232 – Balaam’s Fourth Prophecy
This week we arrive at Balaam’s fourth prophecy. Before we consider his final word to King Balak, I’d like us to notice there is a marked difference between Balaam’s first and second prophecies and his third, which we don’t become aware of until just before his third. Consider the following two verses.
1 Now when Balaam saw that it pleased the LORD to bless Israel, he did not go as at other times, to seek to use sorcery, but he set his face toward the wilderness.
2 And Balaam raised his eyes, and saw Israel encamped according to their tribes; and the Spirit of God came upon him.
At his first and second prophecies, Balaam was planning on using sorcery. As an aside, this is further evidence that Balaam certainly was not a prophet of God. Verses 3-4 tell us the effect not seeking to use sorcery had on Balaam, but we want to consider his fourth prophecy today.
In Numbers 24:10-14, we have a heated exchange between King Balak and Balaam immediately following Balaam’s third prophecy. Balak demonstrates his anger physically (struck his hands together) and says in effect, “I said curse, and all you did was bless!”
Balaam responded in Numbers 24:13-14 which set the stage for his final word to Balak.
13 ‘If Balak were to give me his house full of silver and gold, I could not go beyond the word of the LORD, to do good or bad of my own will. What the LORD says, that I must speak’?
14 And now, indeed, I am going to my people. Come, I will advise you what this people will do to your people in the latter days.”
In verse 15 we are struck not by what is in the text, but by what is absent from the text. There is no ritualistic offering of seven bulls and seven rams upon seven altars. Balaam does not go off somewhere to inquire of Yahweh. He just opens his mouth and starts prophesying.
If you are using the New King James version like I am, I want you to notice this section of the scriptures begins with one long sentence. It spans verses 15 through 17. We’ll want to make sure to remember that as we zoom in to notice the details so that we are careful to stay in context.
The next thing worth mentioning is because of verses 20-21 one might be tempted to think of these verses as fourth, fifth, and sixth prophecies. However, even though verse 20 says, “…and he took up his oracle and said…”, there are compelling reasons to believe this is just one prophecy with two (and maybe three) parts.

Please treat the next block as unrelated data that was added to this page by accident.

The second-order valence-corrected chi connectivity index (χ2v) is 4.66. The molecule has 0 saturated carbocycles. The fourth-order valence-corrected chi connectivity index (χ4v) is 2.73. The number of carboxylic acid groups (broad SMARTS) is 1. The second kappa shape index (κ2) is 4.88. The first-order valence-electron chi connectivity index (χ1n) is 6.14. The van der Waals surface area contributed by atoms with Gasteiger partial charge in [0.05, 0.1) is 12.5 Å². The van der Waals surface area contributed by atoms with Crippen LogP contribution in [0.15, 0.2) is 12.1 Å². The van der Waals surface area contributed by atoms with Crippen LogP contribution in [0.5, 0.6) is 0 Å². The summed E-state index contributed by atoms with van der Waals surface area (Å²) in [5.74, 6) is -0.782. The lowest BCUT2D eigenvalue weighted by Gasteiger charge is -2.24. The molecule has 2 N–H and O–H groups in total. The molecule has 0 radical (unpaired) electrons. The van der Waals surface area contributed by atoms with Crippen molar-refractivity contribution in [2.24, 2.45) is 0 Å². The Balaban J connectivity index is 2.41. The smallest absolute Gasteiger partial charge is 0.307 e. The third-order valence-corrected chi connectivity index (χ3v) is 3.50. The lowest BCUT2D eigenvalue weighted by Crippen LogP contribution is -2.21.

The first part, verses 15-19 is about Israel and mentions Moab, Edom, and Seir. The second part is about Amalek, the Kenites, Kain, Asshur, Cyprus, Eber, and Amalek.
There is so much detail packed into the eleven verses of 15 through 25, that I could probably spend several weeks writing about it. Although I will probably write at least one more article, I will, however, resist the temptation to camp here too long and will instead encourage you to spend some time digging for yourself. If you do, you will be enriched by the experience.
These few encounters Balaam has had with Yahweh the living God had an impact on Balaam, which he reveals to us in the introduction of the word from Yahweh. He enumerates them to us as the utterance of a man:
- Whose eyes are opened.
- Who hears the words of God.
- Has knowledge of the Most High.
- Who sees the vision of the Almighty.
- Who falls down…
- With eyes wide open:
I would say the central verse of the eleven is verse 17.
17 “I see Him, but not now;
I behold Him, but not near;
A Star shall come out of Jacob;
A Scepter shall rise out of Israel,
And batter the brow of Moab,
And destroy all the sons of tumult.
I’ve bolded the two occurrences of the word “Him” in this verse. Why would I do that? What’s so special about this humble little pronoun?
Obviously, the publishers noticed, because they capitalized both instances, that divinity is the antecedent. Said plainly, Balaam’s final prophecy is about Jesus Christ! Not only so, but it is a prophecy of His second coming!
How do I know this is a prophecy about the second coming of Christ Jesus? Because His first coming was not a Scepter rising out of Israel, but rather the appearance of a suffering servant. Jesus did not punish the nations mentioned here during His first coming, but we know He will when He returns.
I hope you’ll agree, putting forth even a little effort to study Yahweh’s written word brings an enriching and very rewarding experience to our lives.
Don’t you just love the Word of God?
All Scripture quotations from The New King James Version. Nashville: Thomas Nelson, 1982. Print.